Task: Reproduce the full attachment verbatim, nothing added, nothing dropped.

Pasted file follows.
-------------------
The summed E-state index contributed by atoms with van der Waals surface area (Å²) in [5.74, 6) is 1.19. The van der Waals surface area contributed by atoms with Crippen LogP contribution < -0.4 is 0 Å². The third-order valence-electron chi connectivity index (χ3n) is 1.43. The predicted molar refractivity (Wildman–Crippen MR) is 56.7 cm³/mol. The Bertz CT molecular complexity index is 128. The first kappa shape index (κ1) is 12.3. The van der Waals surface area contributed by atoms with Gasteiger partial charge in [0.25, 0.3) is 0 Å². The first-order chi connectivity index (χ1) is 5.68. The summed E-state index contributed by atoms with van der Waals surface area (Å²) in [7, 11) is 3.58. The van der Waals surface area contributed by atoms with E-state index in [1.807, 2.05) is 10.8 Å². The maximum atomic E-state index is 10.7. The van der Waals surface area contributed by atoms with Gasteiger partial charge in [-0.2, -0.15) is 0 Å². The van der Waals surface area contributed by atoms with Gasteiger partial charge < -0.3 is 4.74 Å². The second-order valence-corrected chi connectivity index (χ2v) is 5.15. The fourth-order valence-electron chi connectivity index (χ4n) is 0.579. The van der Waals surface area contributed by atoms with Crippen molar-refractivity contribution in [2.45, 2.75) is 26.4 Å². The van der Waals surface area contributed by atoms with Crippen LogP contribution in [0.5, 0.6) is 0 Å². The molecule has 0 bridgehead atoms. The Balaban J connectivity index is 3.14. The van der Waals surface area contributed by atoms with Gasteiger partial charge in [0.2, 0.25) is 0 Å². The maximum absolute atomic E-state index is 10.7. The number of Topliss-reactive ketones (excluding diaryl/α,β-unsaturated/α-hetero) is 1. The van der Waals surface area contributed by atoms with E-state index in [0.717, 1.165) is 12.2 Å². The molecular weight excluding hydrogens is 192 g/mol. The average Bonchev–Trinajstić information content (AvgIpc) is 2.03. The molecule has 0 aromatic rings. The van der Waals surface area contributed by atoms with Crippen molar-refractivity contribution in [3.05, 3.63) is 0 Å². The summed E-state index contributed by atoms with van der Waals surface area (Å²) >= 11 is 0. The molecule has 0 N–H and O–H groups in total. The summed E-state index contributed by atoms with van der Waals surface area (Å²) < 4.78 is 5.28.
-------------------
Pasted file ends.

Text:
The summed E-state index contributed by atoms with van der Waals surface area (Å²) in [5.74, 6) is 1.19. The van der Waals surface area contributed by atoms with Crippen LogP contribution < -0.4 is 0 Å². The third-order valence-electron chi connectivity index (χ3n) is 1.43. The predicted molar refractivity (Wildman–Crippen MR) is 56.7 cm³/mol. The Bertz CT molecular complexity index is 128. The first kappa shape index (κ1) is 12.3. The van der Waals surface area contributed by atoms with Gasteiger partial charge in [0.25, 0.3) is 0 Å². The first-order chi connectivity index (χ1) is 5.68. The summed E-state index contributed by atoms with van der Waals surface area (Å²) in [7, 11) is 3.58. The van der Waals surface area contributed by atoms with E-state index in [1.807, 2.05) is 10.8 Å². The maximum atomic E-state index is 10.7. The van der Waals surface area contributed by atoms with Gasteiger partial charge in [-0.2, -0.15) is 0 Å². The van der Waals surface area contributed by atoms with Gasteiger partial charge < -0.3 is 4.74 Å². The second-order valence-corrected chi connectivity index (χ2v) is 5.15. The fourth-order valence-electron chi connectivity index (χ4n) is 0.579. The van der Waals surface area contributed by atoms with Crippen molar-refractivity contribution in [2.45, 2.75) is 26.4 Å². The van der Waals surface area contributed by atoms with Crippen LogP contribution in [0.5, 0.6) is 0 Å². The molecule has 0 bridgehead atoms. The Balaban J connectivity index is 3.14. The van der Waals surface area contributed by atoms with Gasteiger partial charge in [0.2, 0.25) is 0 Å². The maximum absolute atomic E-state index is 10.7. The number of Topliss-reactive ketones (excluding diaryl/α,β-unsaturated/α-hetero) is 1. The van der Waals surface area contributed by atoms with E-state index in [0.717, 1.165) is 12.2 Å². The molecular weight excluding hydrogens is 192 g/mol. The average Bonchev–Trinajstić information content (AvgIpc) is 2.03. The molecule has 0 aromatic rings. The van der Waals surface area contributed by atoms with Crippen molar-refractivity contribution in [3.05, 3.63) is 0 Å². The summed E-state index contributed by atoms with van der Waals surface area (Å²) >= 11 is 0. The molecule has 0 N–H and O–H groups in total. The summed E-state index contributed by atoms with van der Waals surface area (Å²) < 4.78 is 5.28.